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Ryan DeMasi, MD, explained the direct and indirect effects of upadacitinib and adalimumab on pain in patients with rheumatoid arthritis.
In an interview with HCPLive, Ryan DeMasi, MD, therapeutic area head of medical affairs, rheumatology, at AbbVie, discussed his study “Direct and Indirect Effects of Upadacitinib or Adalimumab on Pain in Rheumatoid Arthritis: Results from a Randomized Phase 3 Study,” presented at the American College of Rheumatology’s 2023 Convergence in San Diego, California.1
DeMasi emphasized pain is a pivotal factor for patients, which in turn influences their decision to seek or modify care. The phase 3 study, SELECT-COMPARE, revealed significantly greater pain improvement with upadacitinib (Rinvoq) compared with adalimumab (Humira) in patients with rheumatoid arthritis (RA). He explained understanding this improvement in pain is critical, considering even when patients had clinically-relevant laboratory results, such as joint improvement, some may not feel better, shedding light on the complexity of pain. His study focused on the direct impact of pain itself, which is particularly vital for this patient population, as managing longer-standing diseases sometimes does not guarantee an overall sense of wellbeing.
He stated there is often a disconnect between the pain patients feel and what they convey to doctors. Understanding the drivers of pain and refining treatment approaches is essential for long-term patient wellbeing. In SELECT-COMPARE, upadacitinib demonstrated a notably superior pain improvement at week 12, especially in addressing noninflammatory pain components. This has profound implications for patients dealing with substantial pain and seeking effective therapeutic options.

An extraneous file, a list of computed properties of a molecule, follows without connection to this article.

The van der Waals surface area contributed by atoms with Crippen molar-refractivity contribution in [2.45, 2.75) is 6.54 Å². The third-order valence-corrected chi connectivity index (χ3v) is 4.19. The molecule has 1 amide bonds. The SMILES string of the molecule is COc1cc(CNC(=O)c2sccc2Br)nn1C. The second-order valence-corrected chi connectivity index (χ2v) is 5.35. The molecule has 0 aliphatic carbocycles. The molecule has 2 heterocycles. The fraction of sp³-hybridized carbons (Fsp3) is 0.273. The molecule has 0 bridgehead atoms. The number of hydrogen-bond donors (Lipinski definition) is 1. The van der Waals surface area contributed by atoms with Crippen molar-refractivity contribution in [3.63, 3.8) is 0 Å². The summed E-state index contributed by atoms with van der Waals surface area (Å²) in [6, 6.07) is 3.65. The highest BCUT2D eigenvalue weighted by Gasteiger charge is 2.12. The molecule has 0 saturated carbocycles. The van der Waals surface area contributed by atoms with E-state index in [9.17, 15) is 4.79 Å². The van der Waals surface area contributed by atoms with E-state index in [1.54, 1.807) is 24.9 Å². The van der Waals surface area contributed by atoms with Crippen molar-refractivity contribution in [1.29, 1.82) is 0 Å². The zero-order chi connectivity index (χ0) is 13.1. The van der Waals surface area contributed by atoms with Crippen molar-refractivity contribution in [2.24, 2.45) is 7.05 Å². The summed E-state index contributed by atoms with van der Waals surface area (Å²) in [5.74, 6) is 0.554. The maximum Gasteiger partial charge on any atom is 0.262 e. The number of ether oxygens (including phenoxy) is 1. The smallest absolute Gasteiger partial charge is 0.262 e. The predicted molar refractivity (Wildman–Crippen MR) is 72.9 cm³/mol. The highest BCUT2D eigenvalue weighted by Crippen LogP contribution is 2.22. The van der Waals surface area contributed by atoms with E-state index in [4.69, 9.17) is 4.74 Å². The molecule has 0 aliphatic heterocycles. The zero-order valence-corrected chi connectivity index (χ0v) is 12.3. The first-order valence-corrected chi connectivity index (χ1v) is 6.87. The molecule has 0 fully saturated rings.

Further, addressing the importance of patient-reported outcomes is crucial. Traditional rheumatology treatments often focus on measurable clinical parameters like joint counts or blood tests, creating a gap between physician observations and patient experiences. Patients may express concerns or goals not reflected in standard measures, emphasizing the need for patient-reported outcomes. These patient-reported outcomes bridge the divide to better understand what truly matters to patients, aligning their version of therapy success with clinical objectives. Without this connection, holistic patient care remains elusive.